In other cases, however, IT executives have decided the marginal performance benefits of SCSI simply aren't worth the price. Auctionwatch.com, San Bruno, CA, a major provider of online sales management applications and services, has almost completed a company-wide migration from SCSI to ATA-based storage arrays. According to CTO Greg McNutt, although the move was initially cost-driven, the company gets virtually the same level of performance and reliability it had with SCSI storage - including on critical database and application servers. "On our systems, the performance has been nearly equivalent," McNutt says. "Even on our databases, where we initially had some concern about performance issues, right now the evidence is that the ATA drives aren't any better or worse [than SCSI]."

Mike Wentz, director of product marketing for 3ware, in Mountain View, CA, says he believes resistance to ATA will continue to wane as managers gain more exposure and learn to accept the technology. "The price point of ATA is so attractive that companies can use it for data that didn't have the benefit of RAID protection in the past," he says. "This gets ATA into the data center through a bottom-up approach ... as CIOs and IT managers get comfortable with ATA technology on the low end, it will begin to migrate up the hierarchy.

Roger Cox, a chief analyst in Gartner Dataquest's Storage Research organization, observed that other storage technologies traveled a similar path into the data center. "You have to fight customer perceptions. They'll say, 'ATA technology is junk. I don't want that, I want SCSI and Fibre Channel.' But we're going through the same experience with ATA drives that we went through 15 years ago, when EMC and other companies introduced drives based on small form factors at a time when they weren't considered adequate for enterprise use," he says. (See "Serial ATA and iSCSI.")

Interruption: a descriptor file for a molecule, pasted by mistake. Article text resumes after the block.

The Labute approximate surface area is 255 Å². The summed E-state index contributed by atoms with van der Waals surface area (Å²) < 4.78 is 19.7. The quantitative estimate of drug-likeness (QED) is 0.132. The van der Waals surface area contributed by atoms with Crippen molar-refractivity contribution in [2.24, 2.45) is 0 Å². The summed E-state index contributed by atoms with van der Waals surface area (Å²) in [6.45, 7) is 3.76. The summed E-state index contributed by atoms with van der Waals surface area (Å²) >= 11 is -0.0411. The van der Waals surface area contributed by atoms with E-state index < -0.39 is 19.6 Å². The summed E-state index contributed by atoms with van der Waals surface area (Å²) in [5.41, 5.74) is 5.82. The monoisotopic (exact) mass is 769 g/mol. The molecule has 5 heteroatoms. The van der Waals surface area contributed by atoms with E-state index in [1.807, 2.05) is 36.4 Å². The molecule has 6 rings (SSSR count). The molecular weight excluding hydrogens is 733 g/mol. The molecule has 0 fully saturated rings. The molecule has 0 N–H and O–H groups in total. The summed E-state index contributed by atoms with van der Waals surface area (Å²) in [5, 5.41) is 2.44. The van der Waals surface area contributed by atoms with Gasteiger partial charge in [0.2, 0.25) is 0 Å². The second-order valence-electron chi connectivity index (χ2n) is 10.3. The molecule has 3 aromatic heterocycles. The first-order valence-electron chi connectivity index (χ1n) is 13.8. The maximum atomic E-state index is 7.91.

Accepting the inevitable
Do top-tier storage vendors have an interest in slowing the spread of ATA-based RAID products? The thought has occurred to some competitors who point out the unusually high margins associated with SCSI storage hardware, which in many cases costs two to three times more per GB of storage than ATA disks.

"I think they're being dragged kicking and screaming into the ATA market," Ripley says of the major vendors. "You see a huge price gap between their ATA and SCSI products. They're trying to come up with creative marketing reasons why one is different from the other, but it's all pretty transparent. To be fair, it's a huge problem: They're used to selling at very high margins, and the ATA business is based on low margins and low profits."

According to Studham, some vendors were reluctant to work with his organization on ATA-based RAID solutions. "I think it's just a marketing decision on their part," he says. "If you have a market selling high-performance SANs for $50,000 per TB you'd be shooting yourself in the foot to come out with a product that had the same performance characteristics at $5,000 per TB."

Cox agrees that some vendors view ATA-based RAID as a threat rather than as a new business opportunity. "To me, a lot of this isn't about technology. It's about protecting revenue and protecting business," he says. "Companies like IBM, Dell, and HP are reluctant to sell ATA because they don't make as much money on it, but eventually the competition will force them to change."

According to Bennett, however, Network Appliance has already embraced ATA as a rapidly growing part of the enterprise storage market. "These lesser technologies generally start with poor performance and low reliability, but their main benefit is that they're cheap and just good enough to work in niche markets. But as they get better over time, they get traction and move up-market," he says. "It's a classic example of disruptive innovation - the incumbents fight it to protect their installed base, and the upstarts embrace the technology and drive it forward. But you either deal with reality or you get run over, and our plans are to embrace this stuff actively."

This was first published in October 2002